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Massive ‘Ike Dike’ to defend Texas coast awaits federal funds

In September 2008, a few days after Hurricane Ike devastated the island of Galveston and the Texas Gulf Coast, Texas A&M University Professor William Merrell had the idea for what was later dubbed the Ike Dike. “It turned out to be based on a lot of Dutch techniques, but we didn’t know that at the time,” Merrell said of his plan to create a system of barriers along the spine of the Texas coast to protect against storm surges. “We conceived of it as a way to protect the region by strengthening the coast.”

Nearly 16 years later, after a six-year, $20 million federal study, the Coastal Texas Program is poised to become the largest civil works infrastructure project undertaken to date by the U.S. Army Corps of Engineers.

The program won formal federal approval last December when President Joe Biden signed it into law as part of the Water Resources Development Act of 2022. The law authorizes the corps to begin to implement the plan once — and if — federal funding is appropriated. With a price tag hovering around $57 billion, it would mark the largest civil engineering project undertaken by the corps to date.

A rendering of the vertical lift coastal gates proposed to protect the Texas coast in the down position.

U.S. Army Corps of Engineers

In the wake of a rising number of extreme storms, coastal communities like the Texas Gulf Coast are trying to figure out how to protect themselves from storm surges, flooding and rising sea levels, and how to pay for that protection.  

The largest physical piece of the Coastal Texas plan are the “Ike Dike” sea gates that would remain open during normal weather and close during major storms. Similar sea gates and barriers are already in place in several spots around the country, but the Lone Star State project would mark the largest federal investment so far.

The corps is pursuing an elaborate surge protection plan in New York and New Jersey that carries a $53 billion price tag. The plan has yet to be authorized by Congress.

After Hurricane Katrina, the corps built a $14.5 billion system of levees, gates, walls and pumps around New Orleans. There are hurricane barriers in New Bedford, Massachusetts; Providence, Rhode Island; and Stamford, Connecticut.

Across the U.S. and globally, where gate systems protect areas of the Netherlands and cities like St. Petersburg, the projects are “all a little different and customized, but it’s essentially the same concept – it protects against the surge,” Merrell said.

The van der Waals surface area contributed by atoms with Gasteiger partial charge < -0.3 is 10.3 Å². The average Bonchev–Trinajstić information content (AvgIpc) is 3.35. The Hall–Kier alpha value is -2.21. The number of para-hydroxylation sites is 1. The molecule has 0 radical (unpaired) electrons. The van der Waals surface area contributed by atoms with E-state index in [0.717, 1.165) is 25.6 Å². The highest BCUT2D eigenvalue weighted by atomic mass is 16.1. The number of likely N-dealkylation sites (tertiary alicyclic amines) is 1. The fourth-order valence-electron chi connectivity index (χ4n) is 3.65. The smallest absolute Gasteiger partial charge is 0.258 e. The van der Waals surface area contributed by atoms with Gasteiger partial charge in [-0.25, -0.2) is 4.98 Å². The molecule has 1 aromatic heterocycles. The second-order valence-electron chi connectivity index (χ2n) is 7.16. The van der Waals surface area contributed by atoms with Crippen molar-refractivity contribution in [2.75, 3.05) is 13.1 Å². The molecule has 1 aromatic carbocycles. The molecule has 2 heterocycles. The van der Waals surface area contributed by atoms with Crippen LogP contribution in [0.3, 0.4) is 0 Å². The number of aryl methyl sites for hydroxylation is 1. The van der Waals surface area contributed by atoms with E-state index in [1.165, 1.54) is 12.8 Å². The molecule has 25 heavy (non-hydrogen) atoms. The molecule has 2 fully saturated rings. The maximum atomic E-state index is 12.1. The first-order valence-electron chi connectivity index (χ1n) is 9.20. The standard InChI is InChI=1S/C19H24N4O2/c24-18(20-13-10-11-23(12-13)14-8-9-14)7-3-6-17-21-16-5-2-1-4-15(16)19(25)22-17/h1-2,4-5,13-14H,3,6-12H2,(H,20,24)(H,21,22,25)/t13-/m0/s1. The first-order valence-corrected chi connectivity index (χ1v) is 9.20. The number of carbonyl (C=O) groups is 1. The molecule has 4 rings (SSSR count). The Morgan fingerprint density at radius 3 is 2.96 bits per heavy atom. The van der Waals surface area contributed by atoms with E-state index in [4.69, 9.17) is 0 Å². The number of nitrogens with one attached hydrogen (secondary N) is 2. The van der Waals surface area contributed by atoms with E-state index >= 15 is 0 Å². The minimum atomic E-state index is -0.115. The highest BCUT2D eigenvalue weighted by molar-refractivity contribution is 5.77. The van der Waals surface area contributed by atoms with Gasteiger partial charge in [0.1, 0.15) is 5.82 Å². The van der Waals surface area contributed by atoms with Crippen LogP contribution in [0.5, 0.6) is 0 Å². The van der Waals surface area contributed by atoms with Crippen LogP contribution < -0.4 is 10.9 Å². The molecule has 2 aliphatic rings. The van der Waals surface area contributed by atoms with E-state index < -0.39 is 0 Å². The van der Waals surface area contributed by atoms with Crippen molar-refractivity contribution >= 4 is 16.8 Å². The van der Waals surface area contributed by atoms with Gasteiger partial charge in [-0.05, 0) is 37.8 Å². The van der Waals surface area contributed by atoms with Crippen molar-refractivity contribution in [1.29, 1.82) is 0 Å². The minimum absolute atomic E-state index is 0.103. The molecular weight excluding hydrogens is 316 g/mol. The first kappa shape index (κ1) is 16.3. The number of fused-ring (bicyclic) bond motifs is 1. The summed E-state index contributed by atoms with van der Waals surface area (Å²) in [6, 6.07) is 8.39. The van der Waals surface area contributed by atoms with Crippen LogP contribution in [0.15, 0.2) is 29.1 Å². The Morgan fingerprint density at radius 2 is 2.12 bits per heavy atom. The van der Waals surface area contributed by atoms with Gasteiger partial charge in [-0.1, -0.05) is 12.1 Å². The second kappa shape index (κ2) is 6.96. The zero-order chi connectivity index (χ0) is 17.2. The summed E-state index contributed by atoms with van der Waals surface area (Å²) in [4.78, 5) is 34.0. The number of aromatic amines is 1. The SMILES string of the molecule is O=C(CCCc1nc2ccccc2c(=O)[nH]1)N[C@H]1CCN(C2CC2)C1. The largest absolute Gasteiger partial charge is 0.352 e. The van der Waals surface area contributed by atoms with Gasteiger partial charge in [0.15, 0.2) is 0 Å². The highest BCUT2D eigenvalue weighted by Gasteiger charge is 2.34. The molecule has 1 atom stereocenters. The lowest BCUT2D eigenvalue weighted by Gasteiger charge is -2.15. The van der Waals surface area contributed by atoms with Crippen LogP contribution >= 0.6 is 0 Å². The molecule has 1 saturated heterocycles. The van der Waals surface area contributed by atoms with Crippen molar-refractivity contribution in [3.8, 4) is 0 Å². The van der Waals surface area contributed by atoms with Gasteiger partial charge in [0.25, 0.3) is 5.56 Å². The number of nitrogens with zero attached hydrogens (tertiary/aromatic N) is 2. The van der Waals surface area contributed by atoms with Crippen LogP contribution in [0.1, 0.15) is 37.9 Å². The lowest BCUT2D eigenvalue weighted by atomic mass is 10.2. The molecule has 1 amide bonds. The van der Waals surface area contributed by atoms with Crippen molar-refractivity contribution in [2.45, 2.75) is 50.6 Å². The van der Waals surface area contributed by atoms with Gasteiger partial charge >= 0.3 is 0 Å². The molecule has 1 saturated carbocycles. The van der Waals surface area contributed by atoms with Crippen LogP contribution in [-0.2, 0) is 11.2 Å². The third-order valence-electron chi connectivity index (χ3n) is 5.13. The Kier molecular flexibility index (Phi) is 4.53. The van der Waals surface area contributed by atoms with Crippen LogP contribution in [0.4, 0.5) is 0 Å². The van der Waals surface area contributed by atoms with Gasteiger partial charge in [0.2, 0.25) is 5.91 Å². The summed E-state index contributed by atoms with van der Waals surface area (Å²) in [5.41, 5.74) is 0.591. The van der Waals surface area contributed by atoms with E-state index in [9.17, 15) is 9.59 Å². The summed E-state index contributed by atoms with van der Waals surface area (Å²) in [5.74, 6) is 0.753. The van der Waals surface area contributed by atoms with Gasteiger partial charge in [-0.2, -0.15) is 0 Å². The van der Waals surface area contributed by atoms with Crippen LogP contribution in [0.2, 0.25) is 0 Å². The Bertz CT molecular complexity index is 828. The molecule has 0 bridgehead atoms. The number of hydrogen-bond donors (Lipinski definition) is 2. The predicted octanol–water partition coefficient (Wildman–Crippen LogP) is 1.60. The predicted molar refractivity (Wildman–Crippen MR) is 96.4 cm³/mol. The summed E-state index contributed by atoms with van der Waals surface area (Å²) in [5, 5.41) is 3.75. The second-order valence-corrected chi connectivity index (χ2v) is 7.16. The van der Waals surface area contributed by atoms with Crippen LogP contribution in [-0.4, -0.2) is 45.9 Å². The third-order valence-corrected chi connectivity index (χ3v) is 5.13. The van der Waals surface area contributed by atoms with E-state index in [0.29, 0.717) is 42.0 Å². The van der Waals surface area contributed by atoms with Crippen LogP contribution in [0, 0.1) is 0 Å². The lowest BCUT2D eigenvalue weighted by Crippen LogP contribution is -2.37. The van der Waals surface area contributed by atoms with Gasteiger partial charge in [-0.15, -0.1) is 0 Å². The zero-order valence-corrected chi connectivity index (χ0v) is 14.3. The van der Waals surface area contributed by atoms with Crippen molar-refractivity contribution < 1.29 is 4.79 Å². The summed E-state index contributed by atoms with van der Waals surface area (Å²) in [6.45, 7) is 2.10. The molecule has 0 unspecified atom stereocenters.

The Coastal Texas plan is touted as a multi-layered system of defense, with the gates combined with a miles-long system of dunes, reinforced sea walls, elevated beaches and ecosystem restoration features along the Texas coast. Like the New York barriers, the Gulf Coast project is built to withstand a 100-year storm event.

“Hurricane Ike is the biggest reason for this project but Hurricane Ike, while it killed 74 people and caused billions of dollars of damage and significant economic harm, Hurricane Ike missed Houston,” said Lt. Col. Ian O’Sullivan, the corps’ deputy commander of the Mega Projects Division.

If the hurricane had hit 30 miles to the south, “we would have seen 5,000 people die and significantly higher numbers of damage that we would have been recovering from,” he said. “So number one is protecting the people of Galveston and Houston and this region from that kind of impact.”

The project would also protect the Houston Ship Channel, which is part of the largest petrochemical complex in the U.S. and the economic engine of the Texas coast.

Texas accounted for 42% of the nation’s crude oil production and 27% of its marketed natural gas production, and has the most crude oil refineries and the most refining capacity in the country. Texas ports export 94% of the nation’s crude oil, more than 70% of its refined petroleum and more than 70% of its organic chemicals, according to the Army Corps’s Coastal Texas Protection and Restoration Feasibility study.